The Undocumented Closet

BY Rose Cuison Villazor

The phrase “coming out of the closet” traditionally refers to moments when lesbian, gay, bisexual, transgender, and queer (LGBTQ) individuals decide to reveal their sexual orientation or gender identity to their families, friends, and communities.In the last few years, many immigrants, particularly those who were brought to the U.S. illegally when they were very young, have invoked the narrative of “coming out.”Specifically, they have publicly “outed” themselves by disclosing their unauthorized immigration status despite the threat of deportation laws.In so doing, they have revealed their own closet—”the undocumented closet”—in which they have been forced to hide their identity as “undocumented Americans.” Notably, by choosing to become visible, these undocumented Americans are slowly yet powerfully reforming immigration policy by demanding that they are recognized as lawful members of the American polity.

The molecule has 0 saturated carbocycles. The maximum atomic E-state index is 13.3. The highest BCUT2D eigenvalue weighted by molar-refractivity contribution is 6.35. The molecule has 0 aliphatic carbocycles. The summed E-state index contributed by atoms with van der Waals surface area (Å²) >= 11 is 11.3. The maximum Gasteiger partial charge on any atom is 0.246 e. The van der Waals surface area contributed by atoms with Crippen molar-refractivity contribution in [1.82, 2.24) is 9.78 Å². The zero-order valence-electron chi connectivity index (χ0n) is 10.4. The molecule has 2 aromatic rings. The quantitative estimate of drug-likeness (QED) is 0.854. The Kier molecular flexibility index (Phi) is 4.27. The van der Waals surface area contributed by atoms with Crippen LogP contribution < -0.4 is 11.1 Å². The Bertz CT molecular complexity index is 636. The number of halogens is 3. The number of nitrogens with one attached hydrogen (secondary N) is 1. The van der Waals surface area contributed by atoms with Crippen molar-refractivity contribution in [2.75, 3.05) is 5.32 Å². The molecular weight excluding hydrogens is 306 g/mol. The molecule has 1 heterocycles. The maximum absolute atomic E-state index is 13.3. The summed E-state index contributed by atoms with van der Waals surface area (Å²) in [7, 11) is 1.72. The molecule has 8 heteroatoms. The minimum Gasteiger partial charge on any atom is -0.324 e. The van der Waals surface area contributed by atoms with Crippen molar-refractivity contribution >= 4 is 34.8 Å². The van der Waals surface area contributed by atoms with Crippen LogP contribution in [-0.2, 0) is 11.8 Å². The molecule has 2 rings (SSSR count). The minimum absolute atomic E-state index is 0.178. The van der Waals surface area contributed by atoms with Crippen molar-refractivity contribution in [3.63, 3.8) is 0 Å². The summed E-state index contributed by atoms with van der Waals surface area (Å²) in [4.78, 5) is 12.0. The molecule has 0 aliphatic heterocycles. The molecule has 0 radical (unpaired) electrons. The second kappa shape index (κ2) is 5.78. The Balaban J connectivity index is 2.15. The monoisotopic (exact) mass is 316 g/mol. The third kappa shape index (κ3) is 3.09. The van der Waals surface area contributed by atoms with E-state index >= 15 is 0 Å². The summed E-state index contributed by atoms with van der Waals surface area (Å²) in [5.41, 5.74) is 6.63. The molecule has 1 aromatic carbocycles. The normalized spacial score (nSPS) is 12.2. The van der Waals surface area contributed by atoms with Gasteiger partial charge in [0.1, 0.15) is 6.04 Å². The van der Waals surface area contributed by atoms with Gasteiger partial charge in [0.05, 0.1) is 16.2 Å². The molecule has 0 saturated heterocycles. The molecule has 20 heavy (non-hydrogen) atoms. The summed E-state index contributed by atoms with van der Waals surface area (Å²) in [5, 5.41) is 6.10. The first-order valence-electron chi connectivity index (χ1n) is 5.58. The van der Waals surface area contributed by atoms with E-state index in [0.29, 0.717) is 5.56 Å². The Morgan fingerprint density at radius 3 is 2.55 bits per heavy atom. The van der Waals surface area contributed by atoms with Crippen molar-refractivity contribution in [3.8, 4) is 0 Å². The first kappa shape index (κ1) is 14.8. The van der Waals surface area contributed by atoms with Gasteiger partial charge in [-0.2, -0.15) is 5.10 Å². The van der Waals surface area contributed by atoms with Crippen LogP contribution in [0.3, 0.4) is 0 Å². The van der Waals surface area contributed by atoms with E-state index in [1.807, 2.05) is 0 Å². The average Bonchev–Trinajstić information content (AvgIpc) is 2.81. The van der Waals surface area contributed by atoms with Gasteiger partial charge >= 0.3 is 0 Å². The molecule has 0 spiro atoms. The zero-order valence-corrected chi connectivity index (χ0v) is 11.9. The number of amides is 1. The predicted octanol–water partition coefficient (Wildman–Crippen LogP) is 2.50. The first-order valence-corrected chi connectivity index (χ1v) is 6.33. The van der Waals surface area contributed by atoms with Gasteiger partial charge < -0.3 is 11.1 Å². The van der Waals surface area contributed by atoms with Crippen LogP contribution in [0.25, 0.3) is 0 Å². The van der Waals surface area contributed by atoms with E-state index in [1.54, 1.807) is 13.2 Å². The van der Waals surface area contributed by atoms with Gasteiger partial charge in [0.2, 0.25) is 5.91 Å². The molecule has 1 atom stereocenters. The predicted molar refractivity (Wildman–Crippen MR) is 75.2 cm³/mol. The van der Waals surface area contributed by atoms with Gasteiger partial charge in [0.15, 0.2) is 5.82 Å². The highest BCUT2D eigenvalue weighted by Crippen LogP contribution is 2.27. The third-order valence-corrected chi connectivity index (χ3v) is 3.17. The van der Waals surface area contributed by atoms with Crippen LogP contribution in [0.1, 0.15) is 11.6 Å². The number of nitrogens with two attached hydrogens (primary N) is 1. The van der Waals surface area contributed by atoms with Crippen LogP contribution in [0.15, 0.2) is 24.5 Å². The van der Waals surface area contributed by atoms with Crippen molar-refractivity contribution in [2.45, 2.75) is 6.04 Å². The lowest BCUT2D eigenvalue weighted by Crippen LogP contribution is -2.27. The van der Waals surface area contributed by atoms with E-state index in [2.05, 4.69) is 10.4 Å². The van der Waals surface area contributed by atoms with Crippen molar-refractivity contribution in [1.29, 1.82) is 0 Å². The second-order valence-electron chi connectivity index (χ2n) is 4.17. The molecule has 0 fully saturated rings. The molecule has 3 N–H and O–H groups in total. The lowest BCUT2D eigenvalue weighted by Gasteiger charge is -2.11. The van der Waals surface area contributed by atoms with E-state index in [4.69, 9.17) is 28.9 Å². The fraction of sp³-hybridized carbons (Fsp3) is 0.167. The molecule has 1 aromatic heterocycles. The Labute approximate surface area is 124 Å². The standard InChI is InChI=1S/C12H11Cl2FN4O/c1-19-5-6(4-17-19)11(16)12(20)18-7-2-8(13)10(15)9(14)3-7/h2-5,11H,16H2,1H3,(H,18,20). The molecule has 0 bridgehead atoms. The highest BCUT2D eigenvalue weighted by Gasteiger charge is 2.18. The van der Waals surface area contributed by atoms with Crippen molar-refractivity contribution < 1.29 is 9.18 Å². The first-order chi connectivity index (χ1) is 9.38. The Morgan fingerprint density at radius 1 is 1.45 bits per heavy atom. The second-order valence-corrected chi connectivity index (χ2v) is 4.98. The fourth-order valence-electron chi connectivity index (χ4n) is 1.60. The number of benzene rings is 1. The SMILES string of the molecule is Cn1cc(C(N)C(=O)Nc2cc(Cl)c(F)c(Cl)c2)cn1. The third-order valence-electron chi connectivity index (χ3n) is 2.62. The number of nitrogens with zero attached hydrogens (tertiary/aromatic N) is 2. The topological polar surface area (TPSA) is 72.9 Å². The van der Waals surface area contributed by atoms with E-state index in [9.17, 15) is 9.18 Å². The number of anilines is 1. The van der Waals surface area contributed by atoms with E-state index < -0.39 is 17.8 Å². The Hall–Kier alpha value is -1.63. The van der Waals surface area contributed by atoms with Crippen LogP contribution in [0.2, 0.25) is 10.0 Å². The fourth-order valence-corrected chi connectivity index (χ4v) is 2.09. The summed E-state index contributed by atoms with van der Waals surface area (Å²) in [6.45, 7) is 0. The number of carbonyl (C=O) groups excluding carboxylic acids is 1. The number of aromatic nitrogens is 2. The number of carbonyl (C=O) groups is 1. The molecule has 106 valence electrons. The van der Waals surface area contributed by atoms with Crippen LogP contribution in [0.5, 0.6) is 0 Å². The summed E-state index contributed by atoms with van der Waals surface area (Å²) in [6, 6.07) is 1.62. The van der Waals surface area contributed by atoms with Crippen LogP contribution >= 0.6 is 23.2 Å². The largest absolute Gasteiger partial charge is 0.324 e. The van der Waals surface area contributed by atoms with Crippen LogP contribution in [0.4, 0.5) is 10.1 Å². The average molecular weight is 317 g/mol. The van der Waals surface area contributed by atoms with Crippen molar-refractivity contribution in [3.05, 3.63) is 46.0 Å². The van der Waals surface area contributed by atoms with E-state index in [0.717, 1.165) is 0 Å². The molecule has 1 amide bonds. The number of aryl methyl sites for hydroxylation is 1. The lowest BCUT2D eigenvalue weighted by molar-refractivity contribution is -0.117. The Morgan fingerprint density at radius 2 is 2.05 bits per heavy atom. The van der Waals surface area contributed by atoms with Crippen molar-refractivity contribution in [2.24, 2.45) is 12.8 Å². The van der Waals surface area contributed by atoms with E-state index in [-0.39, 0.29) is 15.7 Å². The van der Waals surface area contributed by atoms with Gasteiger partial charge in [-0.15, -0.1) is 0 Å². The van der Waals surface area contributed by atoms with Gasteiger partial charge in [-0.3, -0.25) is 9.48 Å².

This Article explores the roles that the closet metaphor and the act of “coming out”  play in the immigration justice movement.In particular, with the experiences of LGBTQ in the gay closet in the background, this Article theorizes the “undocumented closet” to examine and critique the laws that compel immigrants to become invisible and render them legally powerless. Understanding the ways in which these laws legally constructed the “undocumented closet” is particularly timely in light of contemporary debates about immigration reform. At minimum, the undocumented closet highlights the need for legal changes that would recognize and establish “undocumented Americans” as members of the American community.More broadly, it underscores a rethinking of immigration law that would prevent the further “closeting” and subordination of immigrants and their families.

DOWNLOAD PDF | 92 N.C. L. Rev. 1 (2014)